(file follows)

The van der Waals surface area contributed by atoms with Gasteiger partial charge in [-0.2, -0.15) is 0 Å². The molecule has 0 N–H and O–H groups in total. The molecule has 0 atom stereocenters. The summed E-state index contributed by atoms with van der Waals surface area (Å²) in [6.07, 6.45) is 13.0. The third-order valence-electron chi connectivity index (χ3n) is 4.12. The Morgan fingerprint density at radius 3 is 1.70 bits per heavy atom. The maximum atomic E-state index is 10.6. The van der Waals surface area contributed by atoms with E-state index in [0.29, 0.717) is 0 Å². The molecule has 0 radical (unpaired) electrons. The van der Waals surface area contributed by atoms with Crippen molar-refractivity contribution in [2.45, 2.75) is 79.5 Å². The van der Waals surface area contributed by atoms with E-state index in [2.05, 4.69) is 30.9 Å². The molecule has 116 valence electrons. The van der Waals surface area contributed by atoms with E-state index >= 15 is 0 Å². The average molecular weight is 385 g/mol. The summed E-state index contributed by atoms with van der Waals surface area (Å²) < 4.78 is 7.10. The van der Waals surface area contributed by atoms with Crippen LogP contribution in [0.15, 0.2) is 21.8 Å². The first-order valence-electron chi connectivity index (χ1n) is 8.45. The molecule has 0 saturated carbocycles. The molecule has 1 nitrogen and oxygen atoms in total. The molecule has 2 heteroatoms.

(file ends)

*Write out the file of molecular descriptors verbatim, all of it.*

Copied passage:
The van der Waals surface area contributed by atoms with Gasteiger partial charge in [-0.2, -0.15) is 0 Å². The molecule has 0 N–H and O–H groups in total. The molecule has 0 atom stereocenters. The summed E-state index contributed by atoms with van der Waals surface area (Å²) in [6.07, 6.45) is 13.0. The third-order valence-electron chi connectivity index (χ3n) is 4.12. The Morgan fingerprint density at radius 3 is 1.70 bits per heavy atom. The maximum atomic E-state index is 10.6. The van der Waals surface area contributed by atoms with E-state index in [0.29, 0.717) is 0 Å². The molecule has 0 radical (unpaired) electrons. The van der Waals surface area contributed by atoms with Crippen molar-refractivity contribution in [2.45, 2.75) is 79.5 Å². The van der Waals surface area contributed by atoms with E-state index in [2.05, 4.69) is 30.9 Å². The molecule has 116 valence electrons. The van der Waals surface area contributed by atoms with E-state index >= 15 is 0 Å². The average molecular weight is 385 g/mol. The summed E-state index contributed by atoms with van der Waals surface area (Å²) < 4.78 is 7.10. The van der Waals surface area contributed by atoms with Crippen LogP contribution in [0.15, 0.2) is 21.8 Å². The first-order valence-electron chi connectivity index (χ1n) is 8.45. The molecule has 0 saturated carbocycles. The molecule has 1 nitrogen and oxygen atoms in total. The molecule has 2 heteroatoms.